7. If you come face-to-face with the thief, be compliant:
Thieves are more likely to be violent if they feel threatened. Make no sudden moves and keep your hands where the intruder can see them. Avoid direct eye contact–you don’t want the intruder to think you’re studying his face for a police report.

8. If you’re able to remain hidden, don’t come out until the police arrive:
It’s not worth it to survey the scene for yourself. Stay hidden and quiet until you are sure that the police have arrived.

Remember that no matter how much your stuff costs or how much sentimental value it has, nothing is more important than your life. Your stuff is replaceable–you are not.

8 Responses to “What to Do in the Event of an Apartment Break-in”

  1. November 30, 2007 at 12:39 am, Guest said:

    I shouted and swore at an intruder and he jumped back over the verandah. My children were inside asleep and my husband was at work. I then called the police and my neighbours. I am only 5’4″It has been 2 days now and I still have a strained voice and feel exhausted and flat.

    Reply

  2. December 02, 2007 at 4:37 pm, Anonymous said:

    hide and look away? that’s rather cowardly. remember, in the USA it is perfectly legal to spill an intruder’s brain, whether with your firearm or with an iron pipe leftover from the last remodeling job. i keep a strategically aligned switchblade under my bed and a long-handled old(i.e. strong) hammer in the utility closet.

    Reply

  3. December 05, 2007 at 10:28 pm, Anonymous said:

    Cowardly? Sure… but I enjoy life. Have a hand over my eyes so I’m only seeing their feet, and make sure they know that. Let them take everything I own – that’s what insurance is for. Too bad life insurance can’t re-incarnate you.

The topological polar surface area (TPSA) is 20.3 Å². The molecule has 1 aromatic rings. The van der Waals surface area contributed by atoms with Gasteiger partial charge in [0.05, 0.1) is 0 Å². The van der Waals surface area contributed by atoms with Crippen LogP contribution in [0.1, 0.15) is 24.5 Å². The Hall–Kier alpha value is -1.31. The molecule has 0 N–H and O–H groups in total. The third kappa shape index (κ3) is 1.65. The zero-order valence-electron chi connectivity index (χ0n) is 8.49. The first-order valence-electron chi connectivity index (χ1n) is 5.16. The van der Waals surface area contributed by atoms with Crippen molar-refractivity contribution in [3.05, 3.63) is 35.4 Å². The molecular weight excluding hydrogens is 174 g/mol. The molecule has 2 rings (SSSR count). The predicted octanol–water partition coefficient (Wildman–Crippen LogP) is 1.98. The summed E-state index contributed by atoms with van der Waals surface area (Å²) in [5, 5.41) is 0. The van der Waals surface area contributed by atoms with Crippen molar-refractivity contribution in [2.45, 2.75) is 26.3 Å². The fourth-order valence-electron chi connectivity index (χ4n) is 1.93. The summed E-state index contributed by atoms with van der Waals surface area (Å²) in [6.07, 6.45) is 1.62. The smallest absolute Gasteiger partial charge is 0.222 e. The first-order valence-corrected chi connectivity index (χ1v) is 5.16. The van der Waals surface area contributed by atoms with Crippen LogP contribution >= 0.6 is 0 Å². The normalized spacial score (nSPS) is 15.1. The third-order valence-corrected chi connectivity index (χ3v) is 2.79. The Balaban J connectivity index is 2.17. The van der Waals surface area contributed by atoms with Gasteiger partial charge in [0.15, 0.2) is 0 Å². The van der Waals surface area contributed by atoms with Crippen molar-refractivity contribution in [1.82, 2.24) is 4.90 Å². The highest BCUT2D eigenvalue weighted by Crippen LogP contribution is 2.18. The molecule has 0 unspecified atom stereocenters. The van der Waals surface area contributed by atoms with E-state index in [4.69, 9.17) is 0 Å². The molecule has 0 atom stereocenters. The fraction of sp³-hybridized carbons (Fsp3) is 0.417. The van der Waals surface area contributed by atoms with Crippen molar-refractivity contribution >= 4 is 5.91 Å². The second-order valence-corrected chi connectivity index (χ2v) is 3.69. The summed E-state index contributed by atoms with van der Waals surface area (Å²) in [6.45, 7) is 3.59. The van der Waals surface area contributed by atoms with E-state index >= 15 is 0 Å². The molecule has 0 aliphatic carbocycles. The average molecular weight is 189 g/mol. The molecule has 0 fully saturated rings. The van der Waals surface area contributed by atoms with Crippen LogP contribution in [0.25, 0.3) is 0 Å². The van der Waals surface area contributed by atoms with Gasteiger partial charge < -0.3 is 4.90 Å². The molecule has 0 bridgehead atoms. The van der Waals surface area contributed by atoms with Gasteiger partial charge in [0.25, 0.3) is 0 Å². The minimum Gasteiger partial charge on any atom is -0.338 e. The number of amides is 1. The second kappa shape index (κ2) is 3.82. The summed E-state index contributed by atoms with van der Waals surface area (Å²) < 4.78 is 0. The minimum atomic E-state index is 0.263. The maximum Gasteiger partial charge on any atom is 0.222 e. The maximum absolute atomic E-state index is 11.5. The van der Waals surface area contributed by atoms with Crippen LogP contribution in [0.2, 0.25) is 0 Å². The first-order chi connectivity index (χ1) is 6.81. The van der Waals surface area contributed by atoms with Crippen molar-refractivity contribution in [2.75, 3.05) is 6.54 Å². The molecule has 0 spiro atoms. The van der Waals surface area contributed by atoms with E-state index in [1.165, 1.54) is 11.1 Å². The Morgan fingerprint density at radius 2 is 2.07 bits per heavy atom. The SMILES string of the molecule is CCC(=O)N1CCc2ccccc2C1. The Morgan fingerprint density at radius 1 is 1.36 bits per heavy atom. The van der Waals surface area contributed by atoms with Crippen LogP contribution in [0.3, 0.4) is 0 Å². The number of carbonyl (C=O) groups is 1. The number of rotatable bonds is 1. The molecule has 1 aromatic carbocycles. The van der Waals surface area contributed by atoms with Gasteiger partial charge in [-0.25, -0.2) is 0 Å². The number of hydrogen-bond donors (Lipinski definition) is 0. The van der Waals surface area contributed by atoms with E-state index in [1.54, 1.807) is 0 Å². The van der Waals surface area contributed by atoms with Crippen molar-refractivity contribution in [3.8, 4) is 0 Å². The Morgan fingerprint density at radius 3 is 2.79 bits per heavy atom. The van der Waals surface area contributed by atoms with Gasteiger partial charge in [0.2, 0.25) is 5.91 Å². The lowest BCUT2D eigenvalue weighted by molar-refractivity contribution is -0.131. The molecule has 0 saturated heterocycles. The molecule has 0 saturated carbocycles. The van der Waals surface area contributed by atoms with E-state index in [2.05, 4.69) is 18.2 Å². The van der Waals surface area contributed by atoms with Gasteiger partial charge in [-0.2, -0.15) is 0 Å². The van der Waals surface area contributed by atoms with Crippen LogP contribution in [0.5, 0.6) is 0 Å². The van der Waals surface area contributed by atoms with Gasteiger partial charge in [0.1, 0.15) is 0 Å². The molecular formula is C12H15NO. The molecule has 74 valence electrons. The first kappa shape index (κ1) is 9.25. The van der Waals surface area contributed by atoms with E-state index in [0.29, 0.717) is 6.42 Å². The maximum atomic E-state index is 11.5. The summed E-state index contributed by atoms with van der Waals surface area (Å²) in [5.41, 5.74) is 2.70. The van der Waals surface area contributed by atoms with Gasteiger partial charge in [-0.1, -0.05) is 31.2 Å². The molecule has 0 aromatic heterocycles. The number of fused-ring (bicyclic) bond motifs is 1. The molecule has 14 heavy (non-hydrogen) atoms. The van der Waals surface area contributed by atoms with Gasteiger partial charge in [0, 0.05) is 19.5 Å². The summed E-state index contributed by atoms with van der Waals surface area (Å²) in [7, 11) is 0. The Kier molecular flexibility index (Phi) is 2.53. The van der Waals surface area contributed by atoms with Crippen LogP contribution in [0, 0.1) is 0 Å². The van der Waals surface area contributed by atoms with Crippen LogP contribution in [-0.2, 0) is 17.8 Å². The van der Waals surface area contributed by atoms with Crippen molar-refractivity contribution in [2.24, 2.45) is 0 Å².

Reply

  4. February 25, 2008 at 7:15 pm, Guest said:

    I actually had to use a bat on a inturder as he was breaking into my apartment…long story short he died in the hospital two weeks later

    Reply

  5. March 10, 2008 at 2:15 pm, Guest said:

    I’m six months pregnant and have a five year old daughter. We pretty much live here alone. Her dad works on the road and we were broken into at 11 am. It was scary but I ran after the guy in hopes of getting a glance at his face but instead he and the gettaway car got away scott free cause I couldn’t identify them. I got the license plate number and the make and model of the vehicle, but no facial description. I want to leave but breaking our lease is going to cost too much!!! I no longer feel safe here since I also found out that I’m not the only tenant to have been broken into. On top of that a part was stolen off our vehicle which cost up to 200 dollars to repair. Other vehicles have been violated also! Any advice?

    Reply

  6. July 09, 2008 at 2:28 pm, Guest said:

    get a gun

    Reply

  7. December 31, 2008 at 12:11 am, Guest said:

    a lot of people from the dallas area that are commenting that doesn’t suprise me, at all. dallas is the roughest texas city ever known. makes houston look like sissy town. i know i have been to both towns. fyi make sure you kill your intruder otherwise they will charge you for b.s. crime esp. if you are hispanic, black, or low-income it is just how the f000 up justice system works.

    Reply

  8. July 24, 2009 at 2:55 pm, Guest said:

    I was broken into three days ago. They took everything. Irreplacible pictures were on my laptop and cameras. Luckily, I wasn’t there. However, no one saw. They broke into my apartment in broad daylight while I was at work, with the leasing office within view, and no one saw a thing. All they had to do was kick the door to get in. There is no such thing as a ‘safe place’.

    Reply